Digital PR usually works best when you are targeting a niche audience and a niche news website. Say you run a plumbing website and want to get featured on Plumbers Online, you need to give them something that makes them want to mention you on their site and point their audience your way.
Ideas include an imaginative campaign or even a case study with some interesting results. Anything that audience in the niche you are working in could find useful or entertaining.
The news site then may run a story about your findings or feature your campaign and ideally give your brand a mention along with a link.
That link is not only gold as a backlink, but will also point users your way.
In short, to get more website visits, get featured on a website that already has a lot of website visits.
Straying away from your typical website-based methods we now go to one of our favourite types of marketing.
Email marketing may feel very early 2000s, but it is a method that we and our clients still find produced incredible results.
With a database of subscribers, you can send relevant emails containing links to your website that your audience may find useful.
Rather than users searching for you, you are going to them with a list of links to your website. Clicks from your email = visits to your website.
Be sure to email your audience often, but not too often. At least one email a month is great as this keeps your business in their minds should they need you.
Breaking your audience into relevant groups is even better as you can then send emails that are more relevant to these people instead of blanketing everyone.
Email subject lines should be short and catchy. The emails should be easy to read and shouldn’t have too much text. And be sure to include links to your website, either in the form of internal text links or listing boxes. No more than three or four mind.
We shouldn’t need to say this, but never ever buy email data and always make sure you are following the laws of your country when dealing with people’s data.
Not necessarily the best way to get more website visits, but definitely one that works.
Ideally you shouldn’t rely on ads of any form. The reason being is that you’re literally paying for every single click. Another being that if anything were to change in terms of the rules or how online ads work, then you could end up losing your main traffic source.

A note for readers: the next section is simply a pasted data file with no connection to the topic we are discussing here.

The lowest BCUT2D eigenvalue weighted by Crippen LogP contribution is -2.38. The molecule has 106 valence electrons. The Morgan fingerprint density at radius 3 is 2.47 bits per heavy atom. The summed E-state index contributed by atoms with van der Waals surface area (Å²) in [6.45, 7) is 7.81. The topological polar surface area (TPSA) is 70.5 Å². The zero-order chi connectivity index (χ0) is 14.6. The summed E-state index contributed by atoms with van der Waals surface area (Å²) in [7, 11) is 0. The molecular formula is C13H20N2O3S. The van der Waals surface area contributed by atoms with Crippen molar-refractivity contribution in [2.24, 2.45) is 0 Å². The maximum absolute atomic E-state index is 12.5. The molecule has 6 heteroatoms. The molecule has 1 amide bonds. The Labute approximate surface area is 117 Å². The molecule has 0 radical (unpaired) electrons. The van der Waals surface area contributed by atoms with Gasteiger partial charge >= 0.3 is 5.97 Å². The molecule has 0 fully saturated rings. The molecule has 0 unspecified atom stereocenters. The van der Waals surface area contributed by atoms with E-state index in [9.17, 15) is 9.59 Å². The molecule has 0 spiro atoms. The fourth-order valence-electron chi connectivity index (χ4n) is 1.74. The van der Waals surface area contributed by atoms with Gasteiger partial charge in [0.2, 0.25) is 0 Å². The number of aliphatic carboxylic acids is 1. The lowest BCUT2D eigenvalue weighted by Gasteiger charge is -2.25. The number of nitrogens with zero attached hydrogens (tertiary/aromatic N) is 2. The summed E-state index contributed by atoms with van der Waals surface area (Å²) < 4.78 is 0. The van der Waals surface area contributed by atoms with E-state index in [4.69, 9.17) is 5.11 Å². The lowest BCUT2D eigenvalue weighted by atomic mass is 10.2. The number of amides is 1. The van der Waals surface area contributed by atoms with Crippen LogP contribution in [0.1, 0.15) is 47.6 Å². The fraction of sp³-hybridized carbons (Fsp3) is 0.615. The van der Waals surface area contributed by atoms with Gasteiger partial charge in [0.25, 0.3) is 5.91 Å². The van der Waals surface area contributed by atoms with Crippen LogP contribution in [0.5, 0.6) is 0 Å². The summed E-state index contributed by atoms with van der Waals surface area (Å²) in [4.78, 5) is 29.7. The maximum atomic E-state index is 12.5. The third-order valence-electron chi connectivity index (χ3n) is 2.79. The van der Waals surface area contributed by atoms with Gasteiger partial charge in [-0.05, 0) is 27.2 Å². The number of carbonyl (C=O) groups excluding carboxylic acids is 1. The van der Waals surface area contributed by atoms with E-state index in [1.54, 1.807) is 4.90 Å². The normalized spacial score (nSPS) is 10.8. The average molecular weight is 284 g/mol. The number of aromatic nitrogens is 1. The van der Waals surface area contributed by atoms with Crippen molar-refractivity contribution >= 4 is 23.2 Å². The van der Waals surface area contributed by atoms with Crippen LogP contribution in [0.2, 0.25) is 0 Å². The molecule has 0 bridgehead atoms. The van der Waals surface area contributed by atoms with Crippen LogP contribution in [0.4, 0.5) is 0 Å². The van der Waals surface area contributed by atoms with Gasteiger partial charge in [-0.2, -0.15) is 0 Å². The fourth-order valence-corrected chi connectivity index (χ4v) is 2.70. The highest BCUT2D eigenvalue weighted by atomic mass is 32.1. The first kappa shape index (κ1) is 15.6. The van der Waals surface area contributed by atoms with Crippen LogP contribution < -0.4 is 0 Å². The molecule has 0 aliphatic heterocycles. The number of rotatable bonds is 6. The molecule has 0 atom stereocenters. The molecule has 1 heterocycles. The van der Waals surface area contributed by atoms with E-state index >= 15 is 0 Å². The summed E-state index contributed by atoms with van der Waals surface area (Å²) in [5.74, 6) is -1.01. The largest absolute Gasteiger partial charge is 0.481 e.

That said, if you needed traffic quickly, you could create as many ads for as many different search terms (that are relevant to your website and your content) as you need and gain web visits from these.
There is a science to Google Ads and it can be very easy to spend a lot of money quickly without seeing much return, so always be cautious before you start creating ads and bidding on keywords.
We recommend ads supplement the rest of your marketing and are used strategically. The best cases are to help spread the word quickly while you wait for content to rank organically and to protect your own brand search terms.
What do we mean by this? Well by creating ads using your own branded keywords stops (or at least makes it harder) for your competitors to target your branded keywords.
Imaging searching for your brand but a competitor’s ad shows up before your own number one organic search result!
It may sound silly to bid on your own branded keywords when you should be ranking organically for these terms anyway, but it just protects your brand from any sneaky tactics from a competitor.
The single most important method to gain web traffic is to be consistent.
Keep on top of your analytics, check in with Google Search Console regularly, analyse and improve existing content and keep creating new content.
The thing with websites is they are never truly done. You can never really ‘finish’ a website as the web is always evolving and your competitors are always moving.
To keep those website visits coming in, you have to be on top of everything. Even if it’s just little bits here and there, it’s better than doing nothing to your website for months.
Advice can vary between each and every website, but we recommend popping into Google Analytics daily, creating content weekly and checking in with Google Search Console at least monthly.
But remember, as well as being consistent, it really is about quality over quantity. 10 well written, long form blogs will always win against 100 really short, scrappy ones.
How do you get more web visits? As you can see there are many different ways and no one method on its own will necessarily be the best method for you.
Instead try a bit of everything. Create new content, improve existing content, ensure your website performance is up to scratch, create an ad or two and keep your email subscribers up to date.
But the most important thing of all is to keep going. Websites are very difficult to build and keep running, but that’s all part of the fun! Keep making little wins and those website visits will soon start to steadily rise.